CHARLESTON, S.C. (AP) — Jurors at a former policeman's murder trial on Friday viewed a cellphone video that stunned the nation, showing officer Michael Slager firing eight shots at the back of an unarmed black man who was running away.
Slager's defense team did not want the jury to see the video, made by a bystander who pressed record on his cellphone after spotting the white North Charleston policeman chasing after Walter Scott.
Feidin Santana was already late to work that day in April 2015, but he moved closer and kept his hand steady as Scott fell to the ground.
"For some reason I decided to use my phone to record and prevent something that might happen," the 25-year-old barber testified. "It was something I will never forget."
Slager's defense had sought to keep the video out of the trial, but didn't object after Santana took the stand. The defense did ask that the jury be instructed that the proper perspective to consider the action would be from the perspective of the officer. They also wanted the judge to prevent the video from being shown in slow-motion.
Judge Clifton Newman denied both requests, saying "I don't seek to control the manner in which the state presents its evidence."
Slager, who was fired from the force and charged with murder after the video surfaced, faces 30 years to life if convicted.
Santana testified that he was talking with a friend on his cellphone and walking to work when he suddenly saw a black man running toward him.
"A few seconds later I saw a second person -- an officer -- chasing the guy," Santana said. "I froze because I didn't know what was going on," he recalled.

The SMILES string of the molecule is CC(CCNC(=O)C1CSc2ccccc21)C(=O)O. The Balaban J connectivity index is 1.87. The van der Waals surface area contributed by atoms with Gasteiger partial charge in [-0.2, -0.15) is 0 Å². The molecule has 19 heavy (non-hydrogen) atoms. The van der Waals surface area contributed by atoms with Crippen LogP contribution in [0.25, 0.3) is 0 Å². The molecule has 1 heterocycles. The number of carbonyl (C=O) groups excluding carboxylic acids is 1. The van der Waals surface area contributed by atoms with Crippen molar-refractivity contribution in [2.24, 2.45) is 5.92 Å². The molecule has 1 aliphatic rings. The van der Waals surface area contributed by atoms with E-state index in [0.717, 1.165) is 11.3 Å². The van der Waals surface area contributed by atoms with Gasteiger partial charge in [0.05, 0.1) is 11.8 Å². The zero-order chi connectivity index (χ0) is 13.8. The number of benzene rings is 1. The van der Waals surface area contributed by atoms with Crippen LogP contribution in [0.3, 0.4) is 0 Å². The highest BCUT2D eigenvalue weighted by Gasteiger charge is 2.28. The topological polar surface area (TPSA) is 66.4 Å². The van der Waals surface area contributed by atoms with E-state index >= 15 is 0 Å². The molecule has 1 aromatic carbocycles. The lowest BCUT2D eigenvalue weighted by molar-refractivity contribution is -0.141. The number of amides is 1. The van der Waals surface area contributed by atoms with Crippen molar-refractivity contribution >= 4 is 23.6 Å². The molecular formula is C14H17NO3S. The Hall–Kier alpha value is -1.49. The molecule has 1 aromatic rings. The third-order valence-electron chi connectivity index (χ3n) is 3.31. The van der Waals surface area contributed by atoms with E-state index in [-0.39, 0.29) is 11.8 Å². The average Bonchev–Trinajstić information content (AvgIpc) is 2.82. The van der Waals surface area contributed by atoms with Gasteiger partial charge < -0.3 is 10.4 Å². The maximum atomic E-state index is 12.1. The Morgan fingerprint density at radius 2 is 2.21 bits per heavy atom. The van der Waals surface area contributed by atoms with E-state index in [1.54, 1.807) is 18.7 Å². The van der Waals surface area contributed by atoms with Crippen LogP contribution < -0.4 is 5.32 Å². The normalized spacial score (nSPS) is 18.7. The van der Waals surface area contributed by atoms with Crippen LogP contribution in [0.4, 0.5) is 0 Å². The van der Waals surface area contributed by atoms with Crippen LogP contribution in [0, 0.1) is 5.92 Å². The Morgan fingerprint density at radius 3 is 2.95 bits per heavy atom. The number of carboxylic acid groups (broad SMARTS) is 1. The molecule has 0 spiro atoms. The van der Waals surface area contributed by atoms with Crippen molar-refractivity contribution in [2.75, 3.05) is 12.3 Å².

Then, as the situation unfolded, he decided to press record and approached a fence around the grassy area where Slager and Scott briefly wrestled on the ground, before Scott broke free and ran.
"I continued hearing an electric sound," Santana said. Scott "just kept trying to get away from the Taser I was hearing. I didn't know if it was a Taser. It was just electric."
The defense says the two men fought over the Taser, but Santana said he never saw it in Scott's hands, and never saw Scott on top of the officer. He said Scott got away and began running before he was shot down.
Speaking outside court Thursday after the trial began, an attorney for Scott's family said they aren't worried that the jury is comprised of 11 white people and one black man.
"All you need in this case is everything all juries have: two eyes and a brain. It doesn't matter what color they are, because they have eyes that can see that videotape," said their attorney, Chris Stewart.
"That jury is intense — watching everything," Stewart said after the opening day of testimony. "They know there is no explanation at all for shooting at a man eight times while running away."